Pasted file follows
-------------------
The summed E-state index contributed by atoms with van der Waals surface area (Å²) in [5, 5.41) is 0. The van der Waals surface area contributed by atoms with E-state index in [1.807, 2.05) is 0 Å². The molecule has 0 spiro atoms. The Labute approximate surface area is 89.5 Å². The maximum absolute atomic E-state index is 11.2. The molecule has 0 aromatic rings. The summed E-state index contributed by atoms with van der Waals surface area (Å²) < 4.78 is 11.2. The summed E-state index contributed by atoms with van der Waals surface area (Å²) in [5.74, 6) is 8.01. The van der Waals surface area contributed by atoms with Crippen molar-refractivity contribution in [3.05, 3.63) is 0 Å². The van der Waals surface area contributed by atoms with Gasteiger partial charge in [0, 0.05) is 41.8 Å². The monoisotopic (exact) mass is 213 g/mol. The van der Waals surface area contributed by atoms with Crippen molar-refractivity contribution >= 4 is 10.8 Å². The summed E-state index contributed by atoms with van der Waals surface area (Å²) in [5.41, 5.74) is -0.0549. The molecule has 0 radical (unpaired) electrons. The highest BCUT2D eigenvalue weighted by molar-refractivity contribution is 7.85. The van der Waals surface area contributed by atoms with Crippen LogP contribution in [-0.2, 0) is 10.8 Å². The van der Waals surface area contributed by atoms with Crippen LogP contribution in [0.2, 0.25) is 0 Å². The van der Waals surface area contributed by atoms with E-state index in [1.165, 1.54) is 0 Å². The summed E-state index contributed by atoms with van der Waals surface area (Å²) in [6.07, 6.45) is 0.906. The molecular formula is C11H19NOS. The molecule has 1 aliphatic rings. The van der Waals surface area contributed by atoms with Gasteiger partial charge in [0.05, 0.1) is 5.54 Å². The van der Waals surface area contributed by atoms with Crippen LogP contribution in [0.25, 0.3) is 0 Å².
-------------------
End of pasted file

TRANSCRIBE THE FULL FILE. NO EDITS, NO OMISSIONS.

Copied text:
The summed E-state index contributed by atoms with van der Waals surface area (Å²) in [5, 5.41) is 0. The van der Waals surface area contributed by atoms with E-state index in [1.807, 2.05) is 0 Å². The molecule has 0 spiro atoms. The Labute approximate surface area is 89.5 Å². The maximum absolute atomic E-state index is 11.2. The molecule has 0 aromatic rings. The summed E-state index contributed by atoms with van der Waals surface area (Å²) < 4.78 is 11.2. The summed E-state index contributed by atoms with van der Waals surface area (Å²) in [5.74, 6) is 8.01. The van der Waals surface area contributed by atoms with Crippen molar-refractivity contribution in [3.05, 3.63) is 0 Å². The van der Waals surface area contributed by atoms with Gasteiger partial charge in [0, 0.05) is 41.8 Å². The monoisotopic (exact) mass is 213 g/mol. The van der Waals surface area contributed by atoms with Crippen molar-refractivity contribution >= 4 is 10.8 Å². The summed E-state index contributed by atoms with van der Waals surface area (Å²) in [5.41, 5.74) is -0.0549. The molecule has 0 radical (unpaired) electrons. The highest BCUT2D eigenvalue weighted by molar-refractivity contribution is 7.85. The van der Waals surface area contributed by atoms with Crippen LogP contribution in [-0.2, 0) is 10.8 Å². The van der Waals surface area contributed by atoms with Crippen LogP contribution in [0.2, 0.25) is 0 Å². The van der Waals surface area contributed by atoms with E-state index in [1.165, 1.54) is 0 Å². The summed E-state index contributed by atoms with van der Waals surface area (Å²) in [6.07, 6.45) is 0.906. The molecular formula is C11H19NOS. The molecule has 1 aliphatic rings. The van der Waals surface area contributed by atoms with Gasteiger partial charge in [0.05, 0.1) is 5.54 Å². The van der Waals surface area contributed by atoms with Crippen LogP contribution in [0.25, 0.3) is 0 Å².